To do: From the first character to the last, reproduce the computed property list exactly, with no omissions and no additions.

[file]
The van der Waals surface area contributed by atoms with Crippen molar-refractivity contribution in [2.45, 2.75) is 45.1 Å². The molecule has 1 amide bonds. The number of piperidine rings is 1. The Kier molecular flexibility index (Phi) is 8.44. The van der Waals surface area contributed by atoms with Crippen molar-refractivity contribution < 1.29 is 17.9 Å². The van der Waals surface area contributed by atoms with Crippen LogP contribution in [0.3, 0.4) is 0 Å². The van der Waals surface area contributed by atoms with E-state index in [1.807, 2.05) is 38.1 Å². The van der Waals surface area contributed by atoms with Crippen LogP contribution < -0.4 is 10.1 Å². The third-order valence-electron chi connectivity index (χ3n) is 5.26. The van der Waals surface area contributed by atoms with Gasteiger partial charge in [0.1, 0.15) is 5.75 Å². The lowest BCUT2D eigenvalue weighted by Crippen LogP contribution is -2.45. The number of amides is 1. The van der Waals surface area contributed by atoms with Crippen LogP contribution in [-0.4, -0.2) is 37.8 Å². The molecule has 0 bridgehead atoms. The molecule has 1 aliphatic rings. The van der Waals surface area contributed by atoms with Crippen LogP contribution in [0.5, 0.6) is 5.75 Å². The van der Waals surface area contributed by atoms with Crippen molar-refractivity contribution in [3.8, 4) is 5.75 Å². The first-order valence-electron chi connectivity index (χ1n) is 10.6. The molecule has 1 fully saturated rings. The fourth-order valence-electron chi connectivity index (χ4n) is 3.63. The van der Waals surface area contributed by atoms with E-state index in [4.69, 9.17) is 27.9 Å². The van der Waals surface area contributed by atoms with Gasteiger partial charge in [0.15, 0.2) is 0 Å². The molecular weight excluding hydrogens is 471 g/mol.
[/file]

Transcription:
The van der Waals surface area contributed by atoms with Crippen molar-refractivity contribution in [2.45, 2.75) is 45.1 Å². The molecule has 1 amide bonds. The number of piperidine rings is 1. The Kier molecular flexibility index (Phi) is 8.44. The van der Waals surface area contributed by atoms with Crippen molar-refractivity contribution < 1.29 is 17.9 Å². The van der Waals surface area contributed by atoms with Crippen LogP contribution in [0.3, 0.4) is 0 Å². The van der Waals surface area contributed by atoms with E-state index in [1.807, 2.05) is 38.1 Å². The van der Waals surface area contributed by atoms with Crippen LogP contribution < -0.4 is 10.1 Å². The third-order valence-electron chi connectivity index (χ3n) is 5.26. The van der Waals surface area contributed by atoms with Gasteiger partial charge in [0.1, 0.15) is 5.75 Å². The lowest BCUT2D eigenvalue weighted by Crippen LogP contribution is -2.45. The number of amides is 1. The van der Waals surface area contributed by atoms with Crippen LogP contribution in [-0.4, -0.2) is 37.8 Å². The molecule has 0 bridgehead atoms. The molecule has 1 aliphatic rings. The van der Waals surface area contributed by atoms with Crippen LogP contribution in [0.5, 0.6) is 5.75 Å². The van der Waals surface area contributed by atoms with Crippen molar-refractivity contribution in [3.8, 4) is 5.75 Å². The first-order valence-electron chi connectivity index (χ1n) is 10.6. The molecule has 1 fully saturated rings. The fourth-order valence-electron chi connectivity index (χ4n) is 3.63. The van der Waals surface area contributed by atoms with E-state index in [4.69, 9.17) is 27.9 Å². The van der Waals surface area contributed by atoms with Gasteiger partial charge in [0.15, 0.2) is 0 Å². The molecular weight excluding hydrogens is 471 g/mol.